Security researchers at several American universities have collectively discovered another attack that can expose sensitive system data by exploiting modern CPUs. The attack, known as BranchScope, uses some of the same predictive execution vulnerabilities that Spectre did and shows just how problematic they can be.

Modern processors are extremely complicated pieces of technology with many internal components like registers, caches and branch predictors to store internal states and to help speed up the execution of instructions. This type of security flaw exploits the branch predictors by using them to inadvertently leak sensitive information.

These branch predictors allow the processor to execute ahead of the current instruction in an attempt to guess what data the program will need in the future. For example, if a program was comparing two values and executing code based on the return value, the processor might speculatively execute the code for if the two values matched as well as the code for if they didn't match. When the program actually needed the result, the processor would already have the results stored and it could just get rid of the other, unneeded value.

Unfortunately, these unneeded values were not always cleared properly. By using specially crafted code, an attacker can leak sensitive information like encryption keys. While Spectre exploited the Branch Target Buffer, a buffer that stores the target of a branch, BranchScope takes advantage of the Pattern History Table. The PHT keeps a tally of how accurate the processor has been at guessing previous branches to help make the decision of whether or not to take a future branch.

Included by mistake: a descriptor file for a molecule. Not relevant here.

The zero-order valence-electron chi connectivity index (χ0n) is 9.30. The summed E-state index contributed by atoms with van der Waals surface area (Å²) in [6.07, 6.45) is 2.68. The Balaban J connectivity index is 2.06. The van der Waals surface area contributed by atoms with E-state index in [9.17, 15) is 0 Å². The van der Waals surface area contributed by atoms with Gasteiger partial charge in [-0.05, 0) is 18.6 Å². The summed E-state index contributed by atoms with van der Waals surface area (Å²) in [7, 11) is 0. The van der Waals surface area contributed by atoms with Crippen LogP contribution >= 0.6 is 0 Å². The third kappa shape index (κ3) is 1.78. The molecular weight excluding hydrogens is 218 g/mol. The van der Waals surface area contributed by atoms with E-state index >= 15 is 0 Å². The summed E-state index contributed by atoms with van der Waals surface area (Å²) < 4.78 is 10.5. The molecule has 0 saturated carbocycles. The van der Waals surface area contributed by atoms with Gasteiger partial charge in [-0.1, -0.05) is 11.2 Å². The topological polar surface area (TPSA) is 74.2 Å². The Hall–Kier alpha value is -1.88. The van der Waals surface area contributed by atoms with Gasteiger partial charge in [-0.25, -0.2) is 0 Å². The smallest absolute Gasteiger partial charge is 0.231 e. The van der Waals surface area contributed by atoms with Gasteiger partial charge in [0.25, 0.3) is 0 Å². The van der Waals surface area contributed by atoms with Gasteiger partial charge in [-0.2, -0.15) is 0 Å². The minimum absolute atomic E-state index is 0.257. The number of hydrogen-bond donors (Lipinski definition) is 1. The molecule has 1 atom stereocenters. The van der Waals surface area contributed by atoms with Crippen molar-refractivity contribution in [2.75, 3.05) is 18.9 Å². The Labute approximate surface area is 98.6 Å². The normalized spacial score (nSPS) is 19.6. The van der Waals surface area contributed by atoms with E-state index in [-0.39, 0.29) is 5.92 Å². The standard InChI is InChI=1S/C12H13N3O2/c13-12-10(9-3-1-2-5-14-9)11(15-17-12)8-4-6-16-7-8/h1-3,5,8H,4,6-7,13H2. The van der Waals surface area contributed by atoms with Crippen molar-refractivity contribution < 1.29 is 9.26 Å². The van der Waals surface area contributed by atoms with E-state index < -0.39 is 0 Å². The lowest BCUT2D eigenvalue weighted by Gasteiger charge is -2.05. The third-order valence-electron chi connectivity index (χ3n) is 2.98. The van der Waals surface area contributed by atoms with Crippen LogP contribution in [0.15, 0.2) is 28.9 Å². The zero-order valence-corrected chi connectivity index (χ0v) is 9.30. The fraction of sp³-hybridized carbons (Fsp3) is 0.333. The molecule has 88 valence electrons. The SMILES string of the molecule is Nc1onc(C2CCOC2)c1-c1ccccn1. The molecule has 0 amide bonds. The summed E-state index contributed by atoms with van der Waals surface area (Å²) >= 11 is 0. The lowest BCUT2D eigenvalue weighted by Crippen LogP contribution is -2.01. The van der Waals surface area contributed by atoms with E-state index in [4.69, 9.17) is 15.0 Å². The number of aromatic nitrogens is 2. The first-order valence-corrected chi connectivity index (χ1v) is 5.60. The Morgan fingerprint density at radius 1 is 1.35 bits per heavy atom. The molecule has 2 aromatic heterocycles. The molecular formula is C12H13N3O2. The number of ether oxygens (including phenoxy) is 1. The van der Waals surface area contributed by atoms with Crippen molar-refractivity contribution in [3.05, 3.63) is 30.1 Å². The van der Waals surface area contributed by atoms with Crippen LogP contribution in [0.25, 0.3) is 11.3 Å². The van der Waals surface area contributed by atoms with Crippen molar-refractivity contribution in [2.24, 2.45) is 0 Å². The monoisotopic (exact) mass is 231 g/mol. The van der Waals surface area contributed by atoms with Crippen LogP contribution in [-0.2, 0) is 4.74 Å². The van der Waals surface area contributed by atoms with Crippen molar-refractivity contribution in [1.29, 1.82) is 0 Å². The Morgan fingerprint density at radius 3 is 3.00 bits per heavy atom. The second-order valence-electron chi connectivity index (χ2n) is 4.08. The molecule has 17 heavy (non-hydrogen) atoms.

Peter Bright from Ars Technica gives the following detailed explanation for the bug:

For Spectre 2, an attacker primes the BTB, carefully executing branch instructions so that the BTB has a predictable content with a target instruction that will, if speculatively executed, disturb the processor's cache in a detectable way. The victim program then runs and makes a branch. The attacker then checks to see if the cache was disturbed; the measurement of that disturbance leaks information.

In the new attack, an attacker primes the PHT and [runs] branch instructions so that the PHT will always assume a particular branch is taken or not taken. The victim code then runs and make a branch, which is potentially disturbing the PHT. The attacker then runs more branch instructions of its own to detect that disturbance to the PHT; the attacker knows that some branches should be predicted in a particular direction and tests to see if the victim's code has changed that prediction.

Engineers are really good at designing processors to be fast and efficient but implementing these designs is very difficult and can easily lead to bugs. The researchers aren't sure how widespread BranchScope will be, but just like with Spectre, it still requires the attacker to be able to execute code on the victim's computer.

It could take months or even years to fully discover and patch the bugs associated with speculative execution.